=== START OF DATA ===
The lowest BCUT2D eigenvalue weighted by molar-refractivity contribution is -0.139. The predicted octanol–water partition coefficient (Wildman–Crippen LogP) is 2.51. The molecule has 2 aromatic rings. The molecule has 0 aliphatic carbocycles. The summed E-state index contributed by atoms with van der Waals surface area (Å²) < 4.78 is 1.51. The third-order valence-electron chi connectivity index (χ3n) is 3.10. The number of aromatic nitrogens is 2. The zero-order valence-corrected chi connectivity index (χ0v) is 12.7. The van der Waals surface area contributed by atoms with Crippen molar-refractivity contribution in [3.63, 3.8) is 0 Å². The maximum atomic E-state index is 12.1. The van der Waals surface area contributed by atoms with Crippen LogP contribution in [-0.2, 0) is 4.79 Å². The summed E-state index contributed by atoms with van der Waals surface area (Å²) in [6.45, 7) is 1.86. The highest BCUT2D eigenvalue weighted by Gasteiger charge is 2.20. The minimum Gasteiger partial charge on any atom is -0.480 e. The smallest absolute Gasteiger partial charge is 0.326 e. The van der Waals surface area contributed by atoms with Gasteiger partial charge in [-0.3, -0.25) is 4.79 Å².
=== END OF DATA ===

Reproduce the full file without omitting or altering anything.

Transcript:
The lowest BCUT2D eigenvalue weighted by molar-refractivity contribution is -0.139. The predicted octanol–water partition coefficient (Wildman–Crippen LogP) is 2.51. The molecule has 2 aromatic rings. The molecule has 0 aliphatic carbocycles. The summed E-state index contributed by atoms with van der Waals surface area (Å²) < 4.78 is 1.51. The third-order valence-electron chi connectivity index (χ3n) is 3.10. The number of aromatic nitrogens is 2. The zero-order valence-corrected chi connectivity index (χ0v) is 12.7. The van der Waals surface area contributed by atoms with Crippen molar-refractivity contribution in [3.63, 3.8) is 0 Å². The maximum atomic E-state index is 12.1. The van der Waals surface area contributed by atoms with Crippen LogP contribution in [-0.2, 0) is 4.79 Å². The summed E-state index contributed by atoms with van der Waals surface area (Å²) in [6.45, 7) is 1.86. The highest BCUT2D eigenvalue weighted by Gasteiger charge is 2.20. The minimum Gasteiger partial charge on any atom is -0.480 e. The smallest absolute Gasteiger partial charge is 0.326 e. The van der Waals surface area contributed by atoms with Gasteiger partial charge in [-0.3, -0.25) is 4.79 Å².